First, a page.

The Impact of 50 Cent’s Get Rich or Die Tryin Album!

Impact | 50 Cent's | 2nd December 2021 | Virtual Wire



Hip Hop has become a fascinating culture & Rap is a very interesting genre of music, where an album can be called a Classic, without massive commercial success.

It’s not like R&B music where albums such as TLC’s CrazySexyCool, Usher’s Confessions, Destiny’s Child-The Writings on the Wall & Mary J. Blige’s My Life all sold over 3 Million copies & were championed as Classics in the genre. Albums like Nas’ Illmatic, Jay-Z’s Reasonable Doubt, T.I.’s Trap Muzik & Young Jeezy’s The Recession are albums that took some time to crack Platinum, 1 Million copies sold but the critical acclaim of those albums, outranked the sales. However, the debut album of 50 Cent will go on to cover all bases.



On February 6th 2003, 50 Cent released his MASSIVELY SUCCESSFUL CLASSIC ALBUM, Get Rich or Die Tryin. It scored 2 #1 hit singles on the Billboard Hot 100, 21 Questions featuring Nate Dogg & the ultimate birthday & club anthem, In Da Club. Also, another Top 10 hit, P.I.M.P. (#3) & a fan-favourite street hit “Many Men (Wish Death).” The album would become AN EVENT! A MUST-HAVE ALBUM! As someone who remembers when it was released, it was the 1st album I had ever witnessed people having to pre-order the album because it was in such high demand at the local record store.

It was also the 1st time, I saw people purchase the album illegally on a bootleg from street salesmen, weeks before its release & they loved the album so much that they bought the official album, TWICE, a copy for their house & 1 for their car. While rappers mostly despised bootleggers, 50 used them to his advantage to gauge how much of a demand there was for his music on the street, especially for his mixtapes that led up to his album. The album sold 872,000 in its 1st week, making it the biggest 1st-week sales for a debut Hip Hop album since Snoop Dogg’s “Doggystyle” album in 1993. The album sold another 822,000 copies in the following week. The album would go on to sell almost 9 million copies in the US & over 12 million copies worldwide.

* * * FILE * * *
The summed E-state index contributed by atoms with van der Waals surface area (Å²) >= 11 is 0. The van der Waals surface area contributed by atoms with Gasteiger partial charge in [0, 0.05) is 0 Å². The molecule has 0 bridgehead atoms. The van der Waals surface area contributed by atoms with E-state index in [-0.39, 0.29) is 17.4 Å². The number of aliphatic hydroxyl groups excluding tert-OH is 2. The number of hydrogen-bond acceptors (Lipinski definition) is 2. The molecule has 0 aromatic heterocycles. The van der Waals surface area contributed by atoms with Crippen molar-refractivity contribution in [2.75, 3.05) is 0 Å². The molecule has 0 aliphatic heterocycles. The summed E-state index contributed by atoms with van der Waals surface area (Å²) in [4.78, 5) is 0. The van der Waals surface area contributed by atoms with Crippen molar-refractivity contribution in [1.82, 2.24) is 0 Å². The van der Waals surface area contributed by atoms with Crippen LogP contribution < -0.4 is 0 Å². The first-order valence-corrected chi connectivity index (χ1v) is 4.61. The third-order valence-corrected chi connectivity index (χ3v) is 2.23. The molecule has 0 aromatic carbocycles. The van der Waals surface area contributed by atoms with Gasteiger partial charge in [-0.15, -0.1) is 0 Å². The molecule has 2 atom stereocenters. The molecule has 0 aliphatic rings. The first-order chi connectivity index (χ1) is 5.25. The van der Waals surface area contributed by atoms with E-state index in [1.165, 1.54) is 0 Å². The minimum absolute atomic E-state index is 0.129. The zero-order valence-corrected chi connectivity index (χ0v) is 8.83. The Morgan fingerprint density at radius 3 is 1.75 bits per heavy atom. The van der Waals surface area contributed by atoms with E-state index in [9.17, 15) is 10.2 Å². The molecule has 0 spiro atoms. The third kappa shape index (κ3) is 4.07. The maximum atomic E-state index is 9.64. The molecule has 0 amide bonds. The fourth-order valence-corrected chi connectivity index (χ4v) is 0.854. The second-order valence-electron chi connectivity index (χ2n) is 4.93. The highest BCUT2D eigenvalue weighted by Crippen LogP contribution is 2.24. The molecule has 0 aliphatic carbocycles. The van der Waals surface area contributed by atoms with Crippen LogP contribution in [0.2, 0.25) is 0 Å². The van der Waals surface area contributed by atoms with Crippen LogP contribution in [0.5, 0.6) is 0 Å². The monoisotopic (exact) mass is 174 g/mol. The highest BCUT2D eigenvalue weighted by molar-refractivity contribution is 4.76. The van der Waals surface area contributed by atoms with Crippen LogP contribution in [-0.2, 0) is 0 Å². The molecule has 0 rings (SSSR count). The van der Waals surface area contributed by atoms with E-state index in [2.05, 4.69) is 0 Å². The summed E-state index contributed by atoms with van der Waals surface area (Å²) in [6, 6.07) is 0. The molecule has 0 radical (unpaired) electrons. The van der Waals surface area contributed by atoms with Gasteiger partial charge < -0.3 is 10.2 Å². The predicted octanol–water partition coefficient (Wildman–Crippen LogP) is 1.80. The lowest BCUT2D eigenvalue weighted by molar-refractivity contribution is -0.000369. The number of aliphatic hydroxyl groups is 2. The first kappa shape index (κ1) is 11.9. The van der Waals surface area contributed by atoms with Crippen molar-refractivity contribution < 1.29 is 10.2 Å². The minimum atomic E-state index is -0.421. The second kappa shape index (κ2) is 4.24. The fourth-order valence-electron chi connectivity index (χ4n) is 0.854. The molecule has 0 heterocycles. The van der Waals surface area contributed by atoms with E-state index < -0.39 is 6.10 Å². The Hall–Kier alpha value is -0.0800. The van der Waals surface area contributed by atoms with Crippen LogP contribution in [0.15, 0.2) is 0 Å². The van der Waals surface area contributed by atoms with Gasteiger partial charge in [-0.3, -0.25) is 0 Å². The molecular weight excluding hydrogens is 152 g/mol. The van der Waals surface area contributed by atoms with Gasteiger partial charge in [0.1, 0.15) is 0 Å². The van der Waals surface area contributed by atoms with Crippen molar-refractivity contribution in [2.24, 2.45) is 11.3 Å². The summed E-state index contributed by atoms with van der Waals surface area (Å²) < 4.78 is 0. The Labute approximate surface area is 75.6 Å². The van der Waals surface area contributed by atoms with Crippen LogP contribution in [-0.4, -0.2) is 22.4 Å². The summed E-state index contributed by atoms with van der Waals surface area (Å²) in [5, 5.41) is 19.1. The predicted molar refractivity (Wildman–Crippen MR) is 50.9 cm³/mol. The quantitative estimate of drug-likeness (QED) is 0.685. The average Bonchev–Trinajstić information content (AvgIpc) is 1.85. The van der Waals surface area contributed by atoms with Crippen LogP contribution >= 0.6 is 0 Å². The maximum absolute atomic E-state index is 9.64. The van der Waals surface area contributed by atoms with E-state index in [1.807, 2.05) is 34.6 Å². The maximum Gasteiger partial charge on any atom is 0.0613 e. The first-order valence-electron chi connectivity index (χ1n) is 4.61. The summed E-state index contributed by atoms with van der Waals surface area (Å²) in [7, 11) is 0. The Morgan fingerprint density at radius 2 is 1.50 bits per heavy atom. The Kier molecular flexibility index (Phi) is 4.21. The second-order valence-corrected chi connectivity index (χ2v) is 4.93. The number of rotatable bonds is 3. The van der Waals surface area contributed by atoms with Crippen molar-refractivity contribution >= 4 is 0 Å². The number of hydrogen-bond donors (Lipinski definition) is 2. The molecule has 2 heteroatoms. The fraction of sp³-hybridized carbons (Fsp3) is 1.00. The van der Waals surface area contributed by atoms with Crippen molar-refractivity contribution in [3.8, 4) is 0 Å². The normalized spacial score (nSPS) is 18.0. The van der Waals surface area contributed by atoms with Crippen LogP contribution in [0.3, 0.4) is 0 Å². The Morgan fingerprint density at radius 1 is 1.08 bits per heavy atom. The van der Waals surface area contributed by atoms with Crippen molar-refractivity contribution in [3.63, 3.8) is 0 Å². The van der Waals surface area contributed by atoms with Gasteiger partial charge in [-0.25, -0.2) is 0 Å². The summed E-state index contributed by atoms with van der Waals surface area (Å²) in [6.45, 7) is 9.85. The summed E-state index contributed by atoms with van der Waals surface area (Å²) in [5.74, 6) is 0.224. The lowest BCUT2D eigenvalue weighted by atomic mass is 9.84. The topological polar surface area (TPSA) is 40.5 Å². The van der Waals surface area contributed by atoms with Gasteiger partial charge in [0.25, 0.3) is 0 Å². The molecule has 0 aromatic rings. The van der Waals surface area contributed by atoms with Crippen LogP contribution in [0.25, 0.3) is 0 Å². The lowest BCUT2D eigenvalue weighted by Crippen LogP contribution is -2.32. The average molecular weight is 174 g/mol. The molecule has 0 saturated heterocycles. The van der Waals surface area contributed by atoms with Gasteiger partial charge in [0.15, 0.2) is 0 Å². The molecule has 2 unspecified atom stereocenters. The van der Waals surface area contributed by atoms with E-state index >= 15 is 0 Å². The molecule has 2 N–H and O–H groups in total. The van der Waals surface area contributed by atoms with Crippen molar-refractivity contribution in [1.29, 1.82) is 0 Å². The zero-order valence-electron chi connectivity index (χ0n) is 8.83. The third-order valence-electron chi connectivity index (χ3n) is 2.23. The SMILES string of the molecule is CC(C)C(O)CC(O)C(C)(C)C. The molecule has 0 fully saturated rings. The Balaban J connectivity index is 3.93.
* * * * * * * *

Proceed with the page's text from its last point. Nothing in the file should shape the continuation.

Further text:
After the success of getting Rich or Die Tryin, 50 Cent would go on to get a joint venture partnership deal with Interscope Records to start his own boutique label, G-Unit Records & he signed his group of the same name & they released their highly anticipated album Beg For Mercy in November of 2003. The album would go on to sell 3 million copies in the US & 6 Million Worldwide. His fellow group members, Lloyd Banks, Young Buck & Tony Yayo would go on to sign solo deals with 50’s G-Unit Records.


From 2004-06, not only was 50 Cent the biggest rapper in that time period, but he could also make the case for Biggest Record Executive in the music industry at that time. The 1st album he executive produced after Beg For Mercy was Lloyd Banks’ Hunger For More, which would go on to sell over 3 Million Worldwide. He would release 2nd album entitled “The Massacre” in 2005. He would sell 1.15 million copies in the 1st week, making it the highest 1st-week sales for any African-American rapper & artist in general.

The album would go on to sell 6 Million in the US & almost 10 Million Worldwide. 50 also executive produced The Game’s The Documentary (5 Million Worldwide Sold) Young Buck’s Straight Outta Cashville (2 Million Worldwide), Tony Yayo’s Thoughts Of A Predicate Felon (1 Million Worldwide) & the Get Rich or Die Tryin Movie Soundtrack (3 Million Worldwide), making 50 Cent responsible for about 80% of the success at Interscope Records, dubbing himself Curtis “Interscope” Jackson.

All in all, the brand of 50 Cent was, well, the fact that he was a great songwriter & executive producer that knew how to craft hit records & great bodies of work. He has won ASCAP Pop Songwriter of the Year & ASCAP Rhythm & Soul Songwriter of the Year, TWICE, in 2004 & 2006, among many other awards. These days, 50 has gone on to produce & act in TV shows such as the new Power franchise, For Life & BMF. For what he has done in the music business from 2003-2007, is to be revered, simply because, we haven’t seen anything like it since & will probably never see anything like it again.


He was deemed “The Bully of Hip Hop” but one can argue that when 50 was at the peak of his dominance, the business of Hip Hop SKYROCKETED, especially the cross-branding with Jay-Z for their Reebok campaign for their S. Carter & G-Unit Sneakers, the success of his G-Unit Clothing & of course with the success of his game-changing Vitamin Water deal. While 50 can be credited for his impact in Hip Hop as far as his branding BEYOND his music, but while doing so, his music was STILL Top-Tier in terms of quality, which complemented his BRAND altogether. So for that, I salute 50 Cent once again, for covering all bases. He went from being The Ultimate Hip Hop Hit-maker to the Black Norman Lear. His Hustler’s Ambition is Next Level, but I guess that’s 50’s Formula. Just my 2 Quarters on the man that “Got Rich & Kept Going!!!”

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